Friday, January 20, 2017

An Updated Peek In Our Playroom

A current view of our toy/material shelves. I try to keep only
a few materials on each shelf. Heavier ones are kept on the
bottom for easier accessibility. Having some of our theme based
learning trays on top keeps them readily in view and the
 trays make for easy storage and transport. 
I recently came across a great article on the blog "Pocket of Preschool" about setting up and planning a preschool classroom art center. As a classroom teachers, my art centers often grew and transformed as my students did, and this natural flow was never something I struggled with. At home, I admittedly fell into a bit of a rut. I'd had a burst of inspiration right before my son turned two (after reading a different blog article) to start keeping some art materials at child level for him to access independently and took on the task of teaching him how to get the markers or crayons he wanted to use, bring them to the table (keep them at the table!) and put them away when he was done. Over time, I added a few things here and there, but it was still always the same collection of materials and many of the other art supplies and accessories we use daily were still out of reach. In our home preschool, I rotate and swap other materials, toys and books all of the time. After reading about the importance of doing this in a classroom art center, I was suddenly inspired again to revamp the way we were utilizing our art center at home. While checking out other posts on "Pocket of Preschool," I also came across this one on ways to incorporate and use more STEM related activities. The wheels were turning and it was time for a bit of a playroom/classroom revamp here!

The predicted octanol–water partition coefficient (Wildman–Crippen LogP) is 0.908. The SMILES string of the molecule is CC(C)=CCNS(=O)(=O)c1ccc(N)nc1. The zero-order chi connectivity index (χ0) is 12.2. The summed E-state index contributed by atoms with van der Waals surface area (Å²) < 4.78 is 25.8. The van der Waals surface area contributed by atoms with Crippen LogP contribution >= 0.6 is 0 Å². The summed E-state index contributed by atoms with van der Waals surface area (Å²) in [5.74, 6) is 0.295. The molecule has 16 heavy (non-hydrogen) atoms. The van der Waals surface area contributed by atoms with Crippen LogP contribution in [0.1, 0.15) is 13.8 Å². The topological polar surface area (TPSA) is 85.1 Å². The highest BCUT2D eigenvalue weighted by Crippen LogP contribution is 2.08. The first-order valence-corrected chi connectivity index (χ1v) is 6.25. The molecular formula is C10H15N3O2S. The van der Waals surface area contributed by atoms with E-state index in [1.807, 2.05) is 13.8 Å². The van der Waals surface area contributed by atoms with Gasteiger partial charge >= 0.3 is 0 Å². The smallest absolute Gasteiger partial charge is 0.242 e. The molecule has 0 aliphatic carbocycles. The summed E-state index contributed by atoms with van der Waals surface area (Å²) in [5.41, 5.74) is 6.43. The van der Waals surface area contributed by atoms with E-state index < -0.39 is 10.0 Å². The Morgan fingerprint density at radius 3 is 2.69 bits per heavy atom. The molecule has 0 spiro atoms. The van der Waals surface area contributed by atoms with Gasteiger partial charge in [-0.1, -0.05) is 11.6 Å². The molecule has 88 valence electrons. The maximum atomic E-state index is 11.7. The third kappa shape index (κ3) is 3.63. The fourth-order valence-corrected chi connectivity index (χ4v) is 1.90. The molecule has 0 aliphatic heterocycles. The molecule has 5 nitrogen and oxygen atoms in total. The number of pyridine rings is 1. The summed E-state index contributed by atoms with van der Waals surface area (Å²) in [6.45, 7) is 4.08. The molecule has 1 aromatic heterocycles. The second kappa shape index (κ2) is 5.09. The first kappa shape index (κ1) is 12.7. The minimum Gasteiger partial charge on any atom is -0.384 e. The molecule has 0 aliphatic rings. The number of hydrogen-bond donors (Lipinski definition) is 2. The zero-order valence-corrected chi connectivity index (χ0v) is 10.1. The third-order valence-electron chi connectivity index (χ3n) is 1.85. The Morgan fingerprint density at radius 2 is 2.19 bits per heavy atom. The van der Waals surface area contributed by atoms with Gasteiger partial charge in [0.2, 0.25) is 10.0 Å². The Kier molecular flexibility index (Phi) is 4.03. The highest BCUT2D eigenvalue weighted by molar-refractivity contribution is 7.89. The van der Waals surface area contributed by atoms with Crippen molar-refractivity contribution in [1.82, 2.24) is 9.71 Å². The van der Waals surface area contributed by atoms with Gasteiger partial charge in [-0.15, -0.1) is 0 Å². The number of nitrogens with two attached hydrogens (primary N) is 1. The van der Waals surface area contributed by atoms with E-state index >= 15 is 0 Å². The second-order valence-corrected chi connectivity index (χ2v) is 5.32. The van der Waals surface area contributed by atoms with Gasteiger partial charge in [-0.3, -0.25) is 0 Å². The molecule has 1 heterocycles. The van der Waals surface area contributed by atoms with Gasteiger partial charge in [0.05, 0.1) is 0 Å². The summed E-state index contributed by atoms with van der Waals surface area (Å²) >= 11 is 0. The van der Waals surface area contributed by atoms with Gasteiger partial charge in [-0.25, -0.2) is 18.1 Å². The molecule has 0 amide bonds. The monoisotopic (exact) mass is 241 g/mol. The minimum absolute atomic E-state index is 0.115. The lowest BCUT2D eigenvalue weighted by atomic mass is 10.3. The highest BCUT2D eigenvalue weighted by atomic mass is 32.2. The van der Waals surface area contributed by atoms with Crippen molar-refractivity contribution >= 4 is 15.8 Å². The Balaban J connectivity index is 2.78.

My goals with the updates we made were:

  • to foster independent play and exploration by creating an inviting and accessible environment.  This is always a huge one for me! I want my play and learning space to truly be geared toward my target audience--my child! If he can't easily see or access materials, he will likely not use them at all, grow frustrated at trying to, or require my assistance constantly throughout the day. 
  • to inspire and encourage more child-led art exploration. We do a lot of artwork here--both process art/child-led activities and adult-directed projects. On occasion, my son will take out his crayons or markers, but then needed my help to get a piece of paper and an art mat. Most of the time, our art activities were initiated and set up by yours truly. He may have a hand in gathering the materials that were at his reach and much of the time that artwork is child-led, but he could not really do much completely independently with our previous set-up. As a result, he does enjoy doing art activities but does not often initiate them.